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Bank identities are the key to creating a digital culture of privacy and security


Louie Gasparini
Louie Gasparini, CEO of Covault

A 1993 cartoon published in the New Yorker depicts two dogs sitting at a computer desk. One dog, seated in a swivel chair, looks at the other and says, “On the Internet, nobody knows you’re a dog.”

The underlying humor of this cartoon has persisted well into the digital age, with a dark twist: The anonymity hinted at in the original cartoon is just one part of an environment where large-scale leaks of personal data, “fake news” spread on the Internet, and identity theft are common threats to digital life.

But there are already steps we can take to prove we’re not “dogs,” according to Louie Gasparini, CEO and founder of Covault. “We envision a future where verifiable digital identities are more commonplace,” he said. “In the future, you’re not going to have scams telling you that your best friend is stuck in Turkey and you need to wire them $1,000 immediately.”

Covault, a BBVA New Digital Businesses portfolio company, is a digital identity platform “striving to create a world where consumers have control of all their personal identity information across devices, and can share this information with institutions on their own terms” — all through their secure bank identities.

Why bank identities?

Bank identities are key to brokering trust between merchants and consumers for many reasons, according to Gasparini. “The root of trust in identities starts with government-issued IDs, but in the case of the United States, the government doesn’t want to be Big Brother in the sky — so you’re not seeing them issuing digital identities,” he said.

But banks have to verify a customer’s identity before allowing them to open a bank account, which they do using the information on customer’s government-issued ID.

“Banks go through an extensive know your customer (KYC) process. Banks have rules for compliance with local laws. Not a lot of other sectors must do that,” Gasparini said. “Banks are in a good spot to verify that you are who you say you are.”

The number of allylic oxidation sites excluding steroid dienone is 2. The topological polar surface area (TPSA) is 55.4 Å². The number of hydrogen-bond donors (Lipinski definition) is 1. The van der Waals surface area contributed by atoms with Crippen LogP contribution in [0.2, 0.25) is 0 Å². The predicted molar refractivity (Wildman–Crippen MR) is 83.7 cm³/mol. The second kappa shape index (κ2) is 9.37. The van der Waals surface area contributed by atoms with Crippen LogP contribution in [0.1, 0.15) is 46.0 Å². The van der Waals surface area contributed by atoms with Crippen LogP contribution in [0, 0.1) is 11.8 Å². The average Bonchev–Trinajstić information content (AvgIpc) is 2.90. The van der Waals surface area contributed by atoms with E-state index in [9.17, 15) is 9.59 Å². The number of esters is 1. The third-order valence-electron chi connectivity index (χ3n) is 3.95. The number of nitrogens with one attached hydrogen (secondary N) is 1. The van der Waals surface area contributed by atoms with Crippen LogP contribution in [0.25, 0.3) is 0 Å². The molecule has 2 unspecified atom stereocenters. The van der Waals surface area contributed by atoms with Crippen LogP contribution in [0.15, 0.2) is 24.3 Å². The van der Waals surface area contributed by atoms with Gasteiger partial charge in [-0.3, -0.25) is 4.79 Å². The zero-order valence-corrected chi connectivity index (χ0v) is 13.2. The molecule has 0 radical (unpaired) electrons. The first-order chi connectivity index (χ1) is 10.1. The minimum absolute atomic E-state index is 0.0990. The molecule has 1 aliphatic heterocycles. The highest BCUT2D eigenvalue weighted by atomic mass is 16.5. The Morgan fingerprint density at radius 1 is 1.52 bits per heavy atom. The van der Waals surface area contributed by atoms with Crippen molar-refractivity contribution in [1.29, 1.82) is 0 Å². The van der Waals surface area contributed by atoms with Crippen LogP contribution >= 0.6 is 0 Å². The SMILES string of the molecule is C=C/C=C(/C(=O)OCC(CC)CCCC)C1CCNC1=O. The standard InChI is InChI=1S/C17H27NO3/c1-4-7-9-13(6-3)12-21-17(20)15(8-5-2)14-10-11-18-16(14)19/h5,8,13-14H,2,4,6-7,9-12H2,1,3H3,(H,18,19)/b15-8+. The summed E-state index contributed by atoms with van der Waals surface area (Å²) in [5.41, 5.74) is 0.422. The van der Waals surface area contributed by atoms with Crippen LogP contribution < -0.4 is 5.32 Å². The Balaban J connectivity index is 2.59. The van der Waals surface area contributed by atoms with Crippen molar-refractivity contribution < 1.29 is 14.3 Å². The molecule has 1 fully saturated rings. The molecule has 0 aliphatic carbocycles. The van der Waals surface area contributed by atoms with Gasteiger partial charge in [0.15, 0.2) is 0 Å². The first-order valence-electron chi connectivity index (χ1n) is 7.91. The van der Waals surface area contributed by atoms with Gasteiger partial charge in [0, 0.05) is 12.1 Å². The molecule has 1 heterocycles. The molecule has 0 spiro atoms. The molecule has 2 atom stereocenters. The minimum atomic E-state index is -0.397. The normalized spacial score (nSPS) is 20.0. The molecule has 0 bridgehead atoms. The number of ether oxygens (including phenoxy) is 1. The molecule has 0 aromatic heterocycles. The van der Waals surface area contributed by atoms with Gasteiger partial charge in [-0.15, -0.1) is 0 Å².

Benefits of bank-based digital identity platforms

Digital-identity platforms offer benefits to merchants and consumers alike, Gasparini says, from the environment of trust that banks create to the measure of data protection they offer. They can even make the registration process simpler, benefiting all involved.

A ‘halo effect’ of trust
In general, banks are inherently trustworthy institutions. So, in the case of a platform like Covault, using banking data to verify identity creates a “halo effect” where trust is conveyed on both sides, merchant and customer.

Because banks do the heavy lifting on identity verification, merchants can automatically trust that their users have gone through the necessary steps to prove who they are.

You don’t need your personal information all over the place; you can store it in one spot with somebody you trust, then pass that identity along when it’s requested,” Gasparini said.

On the other hand, customers can trust that their data is safe when using Covault: “Becoming part of a network like ours opens merchants up to scrutiny: In the Covault network, only those with a contract can be part of the network, and to be accepted, merchants have to be vetted,” Gasparini said.

Data privacy and protection
Identity-verification platforms also protect users’ sensitive data — and protect merchants by allowing them to ask only for secure identity verification via “data escrow” rather than collecting stores of information that could later implicate them in a data breach or other security leak.
And, of course, when consumers no longer want a merchant to have access to their information, they can revoke it as easily as they granted it.

Streamlined user registration
In one use case, Covault worked with a merchant to streamline its registration process from more than 20 screens of questions and data input to 4 simple screens.

Supplying the merchant with verified identity data from Covault behind the scenes removed the need for users to directly input all but about a quarter of their personal information, saving time and creating a more secure process overall.

In general, smoothing processes like these to include fewer steps can reduce friction and increase merchants’ user acquisition — while decreasing acquisition costs — and make it easier for new customers to get up and running (and spending, in many cases) after registration.

Why banks should be on board

At a time when banks are looking for more meaningful ways to integrate with their customers’ everyday lives, leveraging bank identities across a spectrum of merchant-customer relationships is one such solution.

Payment platforms like PayPal are already using bank identities and account information to provide value for consumers — why can’t banks cut out the middleman and offer that service directly?

“The banks do all the hard work of verifying their customers’ identities, but they’re allowing other businesses to co-opt the front-end user interface and have the relationships with users,” Gasparini said. “Banks should be able to directly leverage their relationships with customers.”

Covault is leading the charge to create a future where banks play a larger role in their customers lives by providing ways to protect their data, share it judiciously, and speed them through their everyday transactions and sign-up processes.

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